Film Festival SecretsOn the Friday that SXSW 2010 got underway, I spent the afternoon in a sports bar with a bunch of Cinematical reporters, supposedly to talk about our assignments but in actuality to eat junk food and argue about Kick Ass and Dogtooth and to tease our editors. Occasional Slackerwood reporter and Film Festival Secrets author Chris Holland was also in the bar with filmmaker Mark Potts, whose comedy Simmons on Vinyl I reviewed at Austin Film Festival last year.

Chris and Mark asked me if I would step outside with them for a moment so they could interview me on camera. I was hopped up on sugar and fried food and didn't actually ask what they were going to interview me about, but was thrilled that someone wanted to shoot video with me in it. We all stood out on a downtown sidewalk and Chris interviewed me while Mark shot video.

This is the result of that interview. I would like to say that I would have been slightly less ditzy if I'd thought about the questions beforehand ... but maybe not. If you've heard the Slackerwood podcasts, you know that I am like that all the time.

Sad News: B-Side to Close Doors


Chris Hyams, by Chris Holland, 2006It was just yesterday that Jenn Brown and I were plotting our SXSW coverage strategy for Slackerwood (and other outlets) and hoping B-Side would host a Festival Genius site for scheduling SXSW Film. All of us at Slackerwood who have covered film festivals have loved the scheduling application from B-Side and found that it made fest planning vastly easier.

So we were very sad to learn that Austin-based B-Side Entertainment will be closing its doors this week. Filmmaker Magazine's blog is reporting that the company has been unable to find new investors and is out of funds. B-Side employees have all been laid off, many of which we've become familiar with at local film festivals -- including occasional Slackerwood contributor Chris Holland -- and we are obviously personally unhappy about the news as well. Back at SXSW 2007, I interviewed B-Side founder Chris Hyams (pictured at right) for Studio SX (sadly, SXSW no longer seems to have it archived) and his company sounded like an exciting business model.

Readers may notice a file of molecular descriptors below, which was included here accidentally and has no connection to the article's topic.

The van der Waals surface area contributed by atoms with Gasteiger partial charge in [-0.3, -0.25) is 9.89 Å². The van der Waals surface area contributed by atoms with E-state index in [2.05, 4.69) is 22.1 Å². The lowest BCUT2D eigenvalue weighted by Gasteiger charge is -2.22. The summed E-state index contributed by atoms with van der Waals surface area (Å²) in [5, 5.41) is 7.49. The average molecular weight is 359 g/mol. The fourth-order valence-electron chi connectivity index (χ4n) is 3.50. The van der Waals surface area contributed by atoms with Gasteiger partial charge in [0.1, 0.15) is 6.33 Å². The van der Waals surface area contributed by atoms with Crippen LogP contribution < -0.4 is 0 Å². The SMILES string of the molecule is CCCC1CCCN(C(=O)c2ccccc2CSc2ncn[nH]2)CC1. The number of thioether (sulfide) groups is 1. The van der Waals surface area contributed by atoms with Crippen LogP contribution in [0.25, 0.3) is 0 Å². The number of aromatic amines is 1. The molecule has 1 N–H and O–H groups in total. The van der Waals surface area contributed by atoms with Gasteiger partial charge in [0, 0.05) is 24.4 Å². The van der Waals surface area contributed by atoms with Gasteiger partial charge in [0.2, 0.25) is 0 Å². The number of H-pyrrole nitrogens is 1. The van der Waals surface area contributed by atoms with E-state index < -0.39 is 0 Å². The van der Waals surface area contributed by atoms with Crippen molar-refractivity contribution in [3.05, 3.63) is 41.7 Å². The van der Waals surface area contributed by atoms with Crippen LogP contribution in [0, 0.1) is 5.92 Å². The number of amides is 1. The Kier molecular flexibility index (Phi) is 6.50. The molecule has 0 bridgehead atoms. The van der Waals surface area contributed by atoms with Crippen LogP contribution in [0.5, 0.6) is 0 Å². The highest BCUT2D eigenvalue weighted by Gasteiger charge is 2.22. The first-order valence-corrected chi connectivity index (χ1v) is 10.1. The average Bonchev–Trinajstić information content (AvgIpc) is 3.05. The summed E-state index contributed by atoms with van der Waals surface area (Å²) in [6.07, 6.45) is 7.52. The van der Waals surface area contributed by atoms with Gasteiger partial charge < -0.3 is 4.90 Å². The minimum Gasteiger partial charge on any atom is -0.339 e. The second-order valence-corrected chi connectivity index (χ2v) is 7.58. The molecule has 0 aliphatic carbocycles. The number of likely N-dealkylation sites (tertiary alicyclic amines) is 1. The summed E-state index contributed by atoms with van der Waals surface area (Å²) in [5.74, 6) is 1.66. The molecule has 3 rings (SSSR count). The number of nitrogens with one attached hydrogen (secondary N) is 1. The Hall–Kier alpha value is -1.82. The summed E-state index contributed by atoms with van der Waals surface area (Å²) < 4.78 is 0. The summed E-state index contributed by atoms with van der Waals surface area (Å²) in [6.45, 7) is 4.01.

Here's what Hyams has to say about the closing on the B-Side website: "I am sad to have reached the end of this chapter, but am incredibly proud of what we've achieved. I am confident that our efforts will have a lasting impact on this business. I am also confident that the B-Side team will bring their experience to new ventures that will pick up where B-Side is leaving off."

Contest: Win the 'Stingray Sam' Soundtrack and DVD


The soundtrack to Stingray Sam, the Fantastic Fest fave that had people singing for days afterwards, is now on sale. Written and performed by director Cory McAbee and co-produced  with Robert Lurie, it's full of delightful absurd and often deconstructed songs like "Lullaby" or the progeny naming song "Fredward."  

The episodic interplanetary adventure musical is still on the festival circuit, wowing crowds with its old-school serial wrapped in Western sensibilities. Both the soundtrack and the movie itself are available for purchase online at corymcabee.com, as digital media downloads or as discs.

To celebrate, we're giving away DVDs and soundtrack CDs. Find out how to win after the jump.

Introducing the Austin Film News Mega-Feed


Monster Truck Show by tink tracy on FlickrIf you were paying close attention to Slackerwood last week, you may have noticed something new in the left sidebar. If you hadn't ... well, that's why I'm telling you now. Slackerwood has created the amazing and awesome Austin Film News Mega-Feed. You have to imagine monster-truck-show echo effects whenever I say it, it is that awesome.

Like many things about Slackerwood, the Austin Film News Mega-Feed (echo, echo) was born out of sheer lazy slackerhood. I was complaining to Chip, who not only performs great technical feats on Slackerwood but also is my husband and often tolerates me fussing about stuff, that I was tired of rewriting the same news items every other local outlet publishes, especially if a) I'm later than they are and b) I have nothing new to say. I sighed and wished that I could just publish one big conglomerate news feed of all these news items on Slackerwood and not have to worry about reporting on every single little bit of news, so I can focus on finding interesting news that isn't available everywhere else.